Body Love

Reminder: The Only ‘Summer Body’ You Need Is The Body You Have

I’m hereby banishing that toxic phrase for the sake of my daughters.

Written by Natasha McKee
Originally Published: 
Sergey Novikov / EyeEm/EyeEm/Getty Images

Slowly but surely, the seasons are changing, finally leaving the dismal dreariness of winter behind. Inching towards summer should be joyful! I’m ready to soak up all the vitamin D and absolutely thrilled about the possibility of throwing the kids outside for some fun in the sun. But the bane of my existence that also comes with this time of year? The idea of the “summer body” I’m supposed to get ready.

I am a body acceptance advocate; body love is the hill I live and die on. And yet, the algorithm still finds a way to sneak outrageous detoxes and diet adverts into my feeds. The most recent ad on YouTube informed me I wasn’t losing weight because… well, let’s just say it had to do with digestion.

Years ago, these ads would have spiked my anxiety and sent me spiraling down the Internet research hole so I could figure out how to lose weight fast. What exercises would make my legs jiggle less and make my stomach socially acceptable enough to wear a bathing suit in public? But now it just makes me sad — and then hella mad. Because I’m finally at a place where I can accept my body the majority of the time, but I spent decades covering up, sweating in long sleeves, and never enjoying myself. And I know I’m not the only one. I’ve watched my mother do it, I’ve watched friends do it. And I’m telling you, it’s time for this to end.

This year, I'm ditching everything I've ever been told about getting my body ready for summer. This is your reminder that all you have to do to get a summer body is to live your best life in summer... in your body.

And yet, when I've floated the idea by people in my life in the past, they've had some pretty wild reactions. Some called that mentality lazy, and others have warned me against “ignoring my health” to prove a point by not actively trying to lose weight. But the fact of the matter is that I am the healthiest I have been in years, and I’m talking holistically healthy. I’m treating my mental health, reveling in inner peace, and accepting and loving my body regardless of what it looks like. Tell me, what about that isn’t healthy?

What Does Getting a ‘Summer Body' Even Mean?

The only weight I plan on losing is the burden of carrying other people's opinions about my body. The only thing I am going to change about my summer body this year will be dressing for my comfort instead of dressing my body in a way that makes other people comfortable.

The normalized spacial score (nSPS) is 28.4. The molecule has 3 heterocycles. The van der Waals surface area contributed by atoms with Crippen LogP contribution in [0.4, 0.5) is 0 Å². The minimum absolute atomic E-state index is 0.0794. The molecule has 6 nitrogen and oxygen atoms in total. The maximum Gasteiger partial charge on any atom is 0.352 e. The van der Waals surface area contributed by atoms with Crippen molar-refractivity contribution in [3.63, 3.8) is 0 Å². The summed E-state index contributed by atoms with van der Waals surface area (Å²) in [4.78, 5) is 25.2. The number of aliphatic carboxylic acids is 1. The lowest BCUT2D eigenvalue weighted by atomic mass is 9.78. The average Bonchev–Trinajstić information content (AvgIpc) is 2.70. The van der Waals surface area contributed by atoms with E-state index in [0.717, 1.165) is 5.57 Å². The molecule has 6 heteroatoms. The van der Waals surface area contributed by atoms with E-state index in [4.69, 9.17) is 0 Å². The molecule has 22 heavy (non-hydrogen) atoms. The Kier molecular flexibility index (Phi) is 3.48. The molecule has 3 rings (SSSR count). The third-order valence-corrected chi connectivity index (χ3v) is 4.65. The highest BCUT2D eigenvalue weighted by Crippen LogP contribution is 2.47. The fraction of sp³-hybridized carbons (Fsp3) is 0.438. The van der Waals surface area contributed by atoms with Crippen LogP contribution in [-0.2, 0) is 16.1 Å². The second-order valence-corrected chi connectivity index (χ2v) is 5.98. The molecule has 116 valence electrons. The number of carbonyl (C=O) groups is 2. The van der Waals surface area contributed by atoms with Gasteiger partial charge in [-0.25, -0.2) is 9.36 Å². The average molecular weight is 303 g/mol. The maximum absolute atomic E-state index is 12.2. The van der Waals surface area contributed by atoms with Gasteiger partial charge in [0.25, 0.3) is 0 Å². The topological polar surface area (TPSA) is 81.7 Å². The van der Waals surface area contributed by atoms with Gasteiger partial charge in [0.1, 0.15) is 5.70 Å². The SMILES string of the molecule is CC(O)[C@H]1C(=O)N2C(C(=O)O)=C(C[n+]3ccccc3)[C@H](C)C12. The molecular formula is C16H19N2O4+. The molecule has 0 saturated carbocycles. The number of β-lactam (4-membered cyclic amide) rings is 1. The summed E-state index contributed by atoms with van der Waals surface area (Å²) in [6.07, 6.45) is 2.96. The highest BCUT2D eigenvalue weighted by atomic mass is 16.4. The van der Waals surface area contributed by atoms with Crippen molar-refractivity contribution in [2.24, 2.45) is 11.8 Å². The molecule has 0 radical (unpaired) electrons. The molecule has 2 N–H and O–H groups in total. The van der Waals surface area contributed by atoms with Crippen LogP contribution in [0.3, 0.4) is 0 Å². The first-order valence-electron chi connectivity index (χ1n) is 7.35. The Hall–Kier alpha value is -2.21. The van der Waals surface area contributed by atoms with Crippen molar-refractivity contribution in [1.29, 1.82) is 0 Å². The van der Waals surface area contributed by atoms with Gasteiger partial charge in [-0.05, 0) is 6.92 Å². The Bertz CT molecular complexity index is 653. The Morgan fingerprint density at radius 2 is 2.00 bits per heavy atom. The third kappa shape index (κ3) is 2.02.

I'm fat. I'm midsize. I'm the cuddly, curvy girl that would be “the full package” if I just got a bit more in shape. Yes, people have actually said that to me. And yes, it used to hurt like hell. I didn’t take it with a grain of salt, I took it to heart. And the result? A decades-long struggle with an eating disorder.

This summer, this first normal-ish summer in over two years, a lot of people will realize their bodies have changed. Have many of us gained weight during the pandemic? A lot of people have, and dammit, there is nothing wrong with that. We're still trying to navigate this weird limbo we've been hanging out in for the past two years. And yet, nailing that summer body is our first priority? I don’t think so.

I don't just take this stance for myself. I preach on this body-acceptance soapbox day in and day because I have kids, and I hope and pray they never have the tumultuous and negative relationship with their bodies that I did. I don't want my daughters to see me working out to get a summer body instead of exercising to honor my body. Because sending that message is far more problematic than my “quarantine 15.” I want my girls to pick out a swimsuit because they love the design and because it's comfortable. It would be irresponsible to teach them anything else. In all honesty, kids don't need any help learning to hate their bodies. Trust me, they’re seeing it every time they open their phones or hop online.

According to a report on Healthline, our tweens and teens have been contacting the National Eating Disorders Association 58% more since March of 2020. Tween, preteen-dom, and the teenage years are already hard to navigate because our kid's bodies are constantly changing. Throw that on top of an (ongoing) pandemic and an unrealistic societal expectation to look a certain way, well, that's not going to make things easier.

It's Time to Accept Our Bodies in Every Season

I am so tired of hearing we aren't enough as we are.

If you're fat, you should be smaller. If you're thin, you should be curvier. If you're curvy, it's just too bad that those curves aren't in the right places. But all those perfect beach bodies that are splashed all over the front page and on social media... are bodies that have been edited, filtered, and photoshopped. Those are bodies that have had surgery and fillers. And yes, some will swear up and down that they've put in the work to look the way they do. I'm not saying they're lying, but you should also remember that they have many other privileges that most women don't. They don't shout from the rooftops about the nannies, the person chefs, the trainers, and everyone else in their day-to-day who helps them out.

At the end of the day, all you have to do to get ready for summer is wear clothes that are comfortable and love your body in all its glory. This isn't about trashing any one type of body. It also isn't saying that someone is better or not because they work out. This is simply about accepting every body regardless of shape or size.

So this year, join me in throwing the concept of getting a “summer body” to the wind. Last year was my first year in a two-piece bathing suit in 31 years. It was enjoyable, it was freeing, and it won't be my last. I’m as ready for summer as I need to be.

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